Tla’amin (TLAH-ah-mihn) [Human Geography]
noun. people and culture native to the coast of southwestern Canada.
Tla’amin people say they have lived in British Columbia, Canada, “from time immemorial.” According to their traditions, they have always lived on the land and used its resources. Their place along the northwest coast has made the marine environment an especially important part of their culture. In the late 1800s, however, laws against using fish traps prevented them from fishing in traditional ways. Later developments took away many of the places where they caught fish and gathered clams.
Today, the Tla’amin are working to regain access to their traditional resources and harvesting locations. They also are turning to traditional knowledge to learn how to manage their marine environment. One way they are doing this is by asking their elders how Tla’amin people used marine resources in the past. Another way is by teaming up with archaeologists, who can unearth artifacts to supplement the elders’ knowledge. This information provides insight into how the Tla’amin traditionally managed and used the once-abundant marine resources of the region. (National Geographic Education)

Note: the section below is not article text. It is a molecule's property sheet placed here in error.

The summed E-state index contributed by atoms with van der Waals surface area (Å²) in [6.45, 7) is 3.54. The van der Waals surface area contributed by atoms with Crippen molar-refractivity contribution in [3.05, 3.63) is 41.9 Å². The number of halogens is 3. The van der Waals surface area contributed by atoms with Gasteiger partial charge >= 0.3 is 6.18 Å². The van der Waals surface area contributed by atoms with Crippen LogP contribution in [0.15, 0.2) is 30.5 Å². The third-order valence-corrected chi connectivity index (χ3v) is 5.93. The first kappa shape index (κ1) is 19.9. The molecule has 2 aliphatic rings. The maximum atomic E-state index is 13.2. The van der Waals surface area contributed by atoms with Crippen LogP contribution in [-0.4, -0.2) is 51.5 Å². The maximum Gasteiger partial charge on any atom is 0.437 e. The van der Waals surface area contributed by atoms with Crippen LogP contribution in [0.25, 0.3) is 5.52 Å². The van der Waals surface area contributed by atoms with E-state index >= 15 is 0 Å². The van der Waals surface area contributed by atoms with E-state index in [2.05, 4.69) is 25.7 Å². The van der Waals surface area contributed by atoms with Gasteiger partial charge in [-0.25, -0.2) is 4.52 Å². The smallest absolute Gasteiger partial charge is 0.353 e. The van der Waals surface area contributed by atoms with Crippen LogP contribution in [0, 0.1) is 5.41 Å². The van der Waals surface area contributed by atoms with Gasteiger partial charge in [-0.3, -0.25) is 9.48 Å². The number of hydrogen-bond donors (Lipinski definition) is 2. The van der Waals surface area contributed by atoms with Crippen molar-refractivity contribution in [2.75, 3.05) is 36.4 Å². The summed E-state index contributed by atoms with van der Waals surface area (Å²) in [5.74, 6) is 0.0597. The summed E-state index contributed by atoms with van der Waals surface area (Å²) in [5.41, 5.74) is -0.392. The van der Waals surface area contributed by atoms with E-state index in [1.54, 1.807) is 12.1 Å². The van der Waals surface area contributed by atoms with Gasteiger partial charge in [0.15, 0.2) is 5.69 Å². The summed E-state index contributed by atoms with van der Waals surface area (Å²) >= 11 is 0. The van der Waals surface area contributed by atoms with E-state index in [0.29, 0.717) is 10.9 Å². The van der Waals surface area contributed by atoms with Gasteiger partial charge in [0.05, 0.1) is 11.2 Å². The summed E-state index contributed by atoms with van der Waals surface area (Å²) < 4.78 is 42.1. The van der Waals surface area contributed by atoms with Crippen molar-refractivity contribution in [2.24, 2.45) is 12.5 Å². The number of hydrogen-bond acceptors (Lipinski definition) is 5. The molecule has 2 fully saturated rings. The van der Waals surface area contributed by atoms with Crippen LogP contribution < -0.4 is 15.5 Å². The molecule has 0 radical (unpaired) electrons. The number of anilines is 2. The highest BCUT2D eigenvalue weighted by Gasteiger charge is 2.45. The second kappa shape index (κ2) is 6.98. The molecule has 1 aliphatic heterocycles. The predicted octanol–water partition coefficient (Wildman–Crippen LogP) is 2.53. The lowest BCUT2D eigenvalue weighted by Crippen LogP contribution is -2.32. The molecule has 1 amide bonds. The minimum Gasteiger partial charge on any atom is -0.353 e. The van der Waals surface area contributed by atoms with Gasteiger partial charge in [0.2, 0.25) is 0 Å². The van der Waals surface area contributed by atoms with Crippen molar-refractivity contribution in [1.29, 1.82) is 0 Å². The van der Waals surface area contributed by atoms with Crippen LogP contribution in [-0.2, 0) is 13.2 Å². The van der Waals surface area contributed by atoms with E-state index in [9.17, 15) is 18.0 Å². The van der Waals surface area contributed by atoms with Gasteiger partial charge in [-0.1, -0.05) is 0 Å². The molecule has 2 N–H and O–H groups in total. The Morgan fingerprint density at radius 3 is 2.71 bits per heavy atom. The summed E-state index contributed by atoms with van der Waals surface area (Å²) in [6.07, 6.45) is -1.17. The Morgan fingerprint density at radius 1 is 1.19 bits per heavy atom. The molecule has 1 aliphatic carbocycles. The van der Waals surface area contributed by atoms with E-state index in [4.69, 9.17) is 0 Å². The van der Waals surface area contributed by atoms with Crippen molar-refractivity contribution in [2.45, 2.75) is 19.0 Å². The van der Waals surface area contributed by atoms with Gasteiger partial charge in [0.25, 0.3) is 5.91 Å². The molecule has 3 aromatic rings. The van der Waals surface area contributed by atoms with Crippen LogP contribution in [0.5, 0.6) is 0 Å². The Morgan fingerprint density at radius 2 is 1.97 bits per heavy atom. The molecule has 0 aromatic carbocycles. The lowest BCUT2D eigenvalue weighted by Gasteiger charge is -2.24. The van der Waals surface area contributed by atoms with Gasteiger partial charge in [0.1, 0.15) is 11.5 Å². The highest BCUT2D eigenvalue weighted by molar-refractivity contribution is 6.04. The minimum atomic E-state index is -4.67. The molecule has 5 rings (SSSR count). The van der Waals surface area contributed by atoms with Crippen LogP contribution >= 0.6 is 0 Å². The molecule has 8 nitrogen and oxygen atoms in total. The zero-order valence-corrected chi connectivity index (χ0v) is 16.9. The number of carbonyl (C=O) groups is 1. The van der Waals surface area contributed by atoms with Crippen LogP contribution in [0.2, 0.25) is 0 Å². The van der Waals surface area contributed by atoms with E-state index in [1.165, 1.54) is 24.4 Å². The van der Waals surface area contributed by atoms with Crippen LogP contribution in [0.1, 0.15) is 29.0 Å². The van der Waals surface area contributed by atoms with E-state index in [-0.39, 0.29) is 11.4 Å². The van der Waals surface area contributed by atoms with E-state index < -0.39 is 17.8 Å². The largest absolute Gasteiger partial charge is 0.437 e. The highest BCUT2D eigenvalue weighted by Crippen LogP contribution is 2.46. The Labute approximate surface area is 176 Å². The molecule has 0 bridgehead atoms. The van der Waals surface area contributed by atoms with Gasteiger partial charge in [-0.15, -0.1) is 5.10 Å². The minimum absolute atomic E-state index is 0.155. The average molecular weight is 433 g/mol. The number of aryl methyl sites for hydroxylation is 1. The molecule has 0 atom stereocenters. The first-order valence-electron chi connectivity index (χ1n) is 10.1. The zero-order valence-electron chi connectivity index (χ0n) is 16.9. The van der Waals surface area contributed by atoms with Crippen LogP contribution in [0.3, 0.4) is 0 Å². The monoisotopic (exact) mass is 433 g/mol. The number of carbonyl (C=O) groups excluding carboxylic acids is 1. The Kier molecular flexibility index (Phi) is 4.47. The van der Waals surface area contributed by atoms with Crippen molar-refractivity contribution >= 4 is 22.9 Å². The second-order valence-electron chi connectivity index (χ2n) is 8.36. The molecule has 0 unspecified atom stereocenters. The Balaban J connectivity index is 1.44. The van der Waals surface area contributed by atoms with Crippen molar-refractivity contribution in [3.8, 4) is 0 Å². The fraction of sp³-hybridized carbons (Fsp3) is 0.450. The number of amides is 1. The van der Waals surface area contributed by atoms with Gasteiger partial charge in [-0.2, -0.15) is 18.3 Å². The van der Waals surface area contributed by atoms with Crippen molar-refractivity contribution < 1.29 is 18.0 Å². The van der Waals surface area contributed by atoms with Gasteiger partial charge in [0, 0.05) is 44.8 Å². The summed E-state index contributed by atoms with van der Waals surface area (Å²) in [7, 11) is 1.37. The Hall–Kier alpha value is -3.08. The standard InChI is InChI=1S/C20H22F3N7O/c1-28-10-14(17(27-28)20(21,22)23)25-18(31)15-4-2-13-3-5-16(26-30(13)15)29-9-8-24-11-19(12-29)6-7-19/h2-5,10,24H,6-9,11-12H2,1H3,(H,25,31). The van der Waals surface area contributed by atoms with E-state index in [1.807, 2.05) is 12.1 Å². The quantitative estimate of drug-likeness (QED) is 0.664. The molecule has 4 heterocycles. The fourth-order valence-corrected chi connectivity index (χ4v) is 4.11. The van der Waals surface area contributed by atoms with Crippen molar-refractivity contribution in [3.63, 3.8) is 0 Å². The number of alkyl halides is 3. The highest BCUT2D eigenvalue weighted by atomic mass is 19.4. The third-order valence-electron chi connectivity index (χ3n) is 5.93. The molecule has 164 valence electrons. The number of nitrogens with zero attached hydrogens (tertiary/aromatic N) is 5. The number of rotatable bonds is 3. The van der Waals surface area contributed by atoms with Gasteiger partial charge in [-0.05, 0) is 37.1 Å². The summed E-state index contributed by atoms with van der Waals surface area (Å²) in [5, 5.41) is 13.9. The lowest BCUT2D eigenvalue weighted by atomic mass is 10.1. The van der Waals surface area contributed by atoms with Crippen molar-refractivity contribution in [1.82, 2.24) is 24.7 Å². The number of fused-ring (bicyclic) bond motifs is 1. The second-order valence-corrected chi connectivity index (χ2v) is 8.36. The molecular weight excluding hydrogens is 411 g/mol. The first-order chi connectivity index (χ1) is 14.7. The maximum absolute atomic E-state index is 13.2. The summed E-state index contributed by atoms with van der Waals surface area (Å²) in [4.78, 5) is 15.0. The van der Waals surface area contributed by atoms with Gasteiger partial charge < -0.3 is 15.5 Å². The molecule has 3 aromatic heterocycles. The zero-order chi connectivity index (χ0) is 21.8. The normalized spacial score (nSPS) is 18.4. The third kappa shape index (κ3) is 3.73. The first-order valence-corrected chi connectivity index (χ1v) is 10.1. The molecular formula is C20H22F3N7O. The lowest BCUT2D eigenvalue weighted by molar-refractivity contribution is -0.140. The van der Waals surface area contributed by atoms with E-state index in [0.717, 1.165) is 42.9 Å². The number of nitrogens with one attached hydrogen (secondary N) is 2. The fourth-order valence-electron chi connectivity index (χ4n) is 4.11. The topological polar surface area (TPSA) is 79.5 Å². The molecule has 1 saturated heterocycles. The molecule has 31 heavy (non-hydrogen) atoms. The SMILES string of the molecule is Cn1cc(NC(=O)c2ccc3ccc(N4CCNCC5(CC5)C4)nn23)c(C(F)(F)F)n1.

To read more about the Tla’amin people of southwestern Canada, check out the Fishing for Answers. For even further exploration and information, refer to the Tla’amin and Simon Fraser University Archeology and Heritage Project. Also, continue to enjoy the celebrations of Native American Heritage Month with special resources from Thinkfinity!
Photo Credits: Your Shot, Warren Stowell & Karen Cooper
–Julia from My Wonderful World